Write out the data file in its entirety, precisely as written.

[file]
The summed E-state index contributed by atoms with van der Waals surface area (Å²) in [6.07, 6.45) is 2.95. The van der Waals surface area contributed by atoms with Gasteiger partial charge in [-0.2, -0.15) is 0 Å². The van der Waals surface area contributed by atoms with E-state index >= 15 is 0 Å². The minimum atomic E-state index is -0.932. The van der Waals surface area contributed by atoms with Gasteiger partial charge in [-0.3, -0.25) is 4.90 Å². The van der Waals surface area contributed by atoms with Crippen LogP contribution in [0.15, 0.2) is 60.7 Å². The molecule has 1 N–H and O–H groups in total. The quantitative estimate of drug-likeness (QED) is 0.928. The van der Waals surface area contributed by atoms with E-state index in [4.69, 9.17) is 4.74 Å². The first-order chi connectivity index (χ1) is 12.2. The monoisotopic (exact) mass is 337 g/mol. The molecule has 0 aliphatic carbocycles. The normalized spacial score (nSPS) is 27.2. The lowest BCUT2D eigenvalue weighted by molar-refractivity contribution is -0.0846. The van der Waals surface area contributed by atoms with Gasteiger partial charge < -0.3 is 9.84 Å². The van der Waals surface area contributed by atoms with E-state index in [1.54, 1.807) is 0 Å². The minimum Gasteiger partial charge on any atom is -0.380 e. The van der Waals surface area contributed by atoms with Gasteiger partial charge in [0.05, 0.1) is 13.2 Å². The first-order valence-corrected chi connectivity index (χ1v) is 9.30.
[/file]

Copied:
The summed E-state index contributed by atoms with van der Waals surface area (Å²) in [6.07, 6.45) is 2.95. The van der Waals surface area contributed by atoms with Gasteiger partial charge in [-0.2, -0.15) is 0 Å². The van der Waals surface area contributed by atoms with E-state index >= 15 is 0 Å². The minimum atomic E-state index is -0.932. The van der Waals surface area contributed by atoms with Gasteiger partial charge in [-0.3, -0.25) is 4.90 Å². The van der Waals surface area contributed by atoms with Crippen LogP contribution in [0.15, 0.2) is 60.7 Å². The molecule has 1 N–H and O–H groups in total. The quantitative estimate of drug-likeness (QED) is 0.928. The van der Waals surface area contributed by atoms with E-state index in [4.69, 9.17) is 4.74 Å². The first-order chi connectivity index (χ1) is 12.2. The monoisotopic (exact) mass is 337 g/mol. The molecule has 0 aliphatic carbocycles. The normalized spacial score (nSPS) is 27.2. The lowest BCUT2D eigenvalue weighted by molar-refractivity contribution is -0.0846. The van der Waals surface area contributed by atoms with Gasteiger partial charge < -0.3 is 9.84 Å². The van der Waals surface area contributed by atoms with E-state index in [1.54, 1.807) is 0 Å². The minimum Gasteiger partial charge on any atom is -0.380 e. The van der Waals surface area contributed by atoms with Gasteiger partial charge in [0.05, 0.1) is 13.2 Å². The first-order valence-corrected chi connectivity index (χ1v) is 9.30.